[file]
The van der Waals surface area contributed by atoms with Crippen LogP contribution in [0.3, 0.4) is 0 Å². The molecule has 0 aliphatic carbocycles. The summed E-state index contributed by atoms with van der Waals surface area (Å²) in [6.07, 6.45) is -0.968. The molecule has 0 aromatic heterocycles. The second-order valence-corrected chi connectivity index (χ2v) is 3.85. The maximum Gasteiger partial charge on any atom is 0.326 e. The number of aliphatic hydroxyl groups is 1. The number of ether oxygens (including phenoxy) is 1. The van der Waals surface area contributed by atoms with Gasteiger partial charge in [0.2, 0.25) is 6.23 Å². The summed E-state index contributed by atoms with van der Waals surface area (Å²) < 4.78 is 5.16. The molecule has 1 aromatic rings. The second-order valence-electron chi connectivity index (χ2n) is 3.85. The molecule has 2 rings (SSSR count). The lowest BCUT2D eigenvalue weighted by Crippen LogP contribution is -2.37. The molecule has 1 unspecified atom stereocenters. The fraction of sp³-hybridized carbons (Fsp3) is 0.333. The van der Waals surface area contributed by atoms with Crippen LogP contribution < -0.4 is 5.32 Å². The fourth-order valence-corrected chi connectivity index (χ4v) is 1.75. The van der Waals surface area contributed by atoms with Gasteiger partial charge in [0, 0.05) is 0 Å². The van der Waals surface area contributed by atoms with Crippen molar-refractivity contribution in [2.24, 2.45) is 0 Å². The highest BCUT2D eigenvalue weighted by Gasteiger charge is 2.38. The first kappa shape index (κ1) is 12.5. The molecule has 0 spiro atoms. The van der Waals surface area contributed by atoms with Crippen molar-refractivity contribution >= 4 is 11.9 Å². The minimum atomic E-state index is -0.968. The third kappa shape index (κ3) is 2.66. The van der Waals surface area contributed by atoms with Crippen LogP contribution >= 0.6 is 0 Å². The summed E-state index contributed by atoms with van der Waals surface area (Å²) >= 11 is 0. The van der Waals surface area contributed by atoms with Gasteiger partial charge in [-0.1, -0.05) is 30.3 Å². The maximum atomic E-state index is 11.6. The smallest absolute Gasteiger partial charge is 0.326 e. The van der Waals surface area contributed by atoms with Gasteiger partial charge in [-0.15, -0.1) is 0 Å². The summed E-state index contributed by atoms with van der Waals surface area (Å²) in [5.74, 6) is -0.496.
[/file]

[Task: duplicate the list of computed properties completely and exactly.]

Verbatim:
The van der Waals surface area contributed by atoms with Crippen LogP contribution in [0.3, 0.4) is 0 Å². The molecule has 0 aliphatic carbocycles. The summed E-state index contributed by atoms with van der Waals surface area (Å²) in [6.07, 6.45) is -0.968. The molecule has 0 aromatic heterocycles. The second-order valence-corrected chi connectivity index (χ2v) is 3.85. The maximum Gasteiger partial charge on any atom is 0.326 e. The number of aliphatic hydroxyl groups is 1. The number of ether oxygens (including phenoxy) is 1. The van der Waals surface area contributed by atoms with Gasteiger partial charge in [0.2, 0.25) is 6.23 Å². The summed E-state index contributed by atoms with van der Waals surface area (Å²) < 4.78 is 5.16. The molecule has 1 aromatic rings. The second-order valence-electron chi connectivity index (χ2n) is 3.85. The molecule has 2 rings (SSSR count). The lowest BCUT2D eigenvalue weighted by Crippen LogP contribution is -2.37. The molecule has 1 unspecified atom stereocenters. The fraction of sp³-hybridized carbons (Fsp3) is 0.333. The van der Waals surface area contributed by atoms with Crippen LogP contribution < -0.4 is 5.32 Å². The fourth-order valence-corrected chi connectivity index (χ4v) is 1.75. The van der Waals surface area contributed by atoms with Gasteiger partial charge in [0, 0.05) is 0 Å². The van der Waals surface area contributed by atoms with Crippen molar-refractivity contribution in [2.24, 2.45) is 0 Å². The highest BCUT2D eigenvalue weighted by Gasteiger charge is 2.38. The first kappa shape index (κ1) is 12.5. The molecule has 0 spiro atoms. The van der Waals surface area contributed by atoms with Crippen molar-refractivity contribution >= 4 is 11.9 Å². The minimum atomic E-state index is -0.968. The third kappa shape index (κ3) is 2.66. The van der Waals surface area contributed by atoms with Crippen LogP contribution >= 0.6 is 0 Å². The summed E-state index contributed by atoms with van der Waals surface area (Å²) >= 11 is 0. The van der Waals surface area contributed by atoms with Gasteiger partial charge in [-0.1, -0.05) is 30.3 Å². The maximum atomic E-state index is 11.6. The smallest absolute Gasteiger partial charge is 0.326 e. The van der Waals surface area contributed by atoms with Gasteiger partial charge in [-0.15, -0.1) is 0 Å². The summed E-state index contributed by atoms with van der Waals surface area (Å²) in [5.74, 6) is -0.496.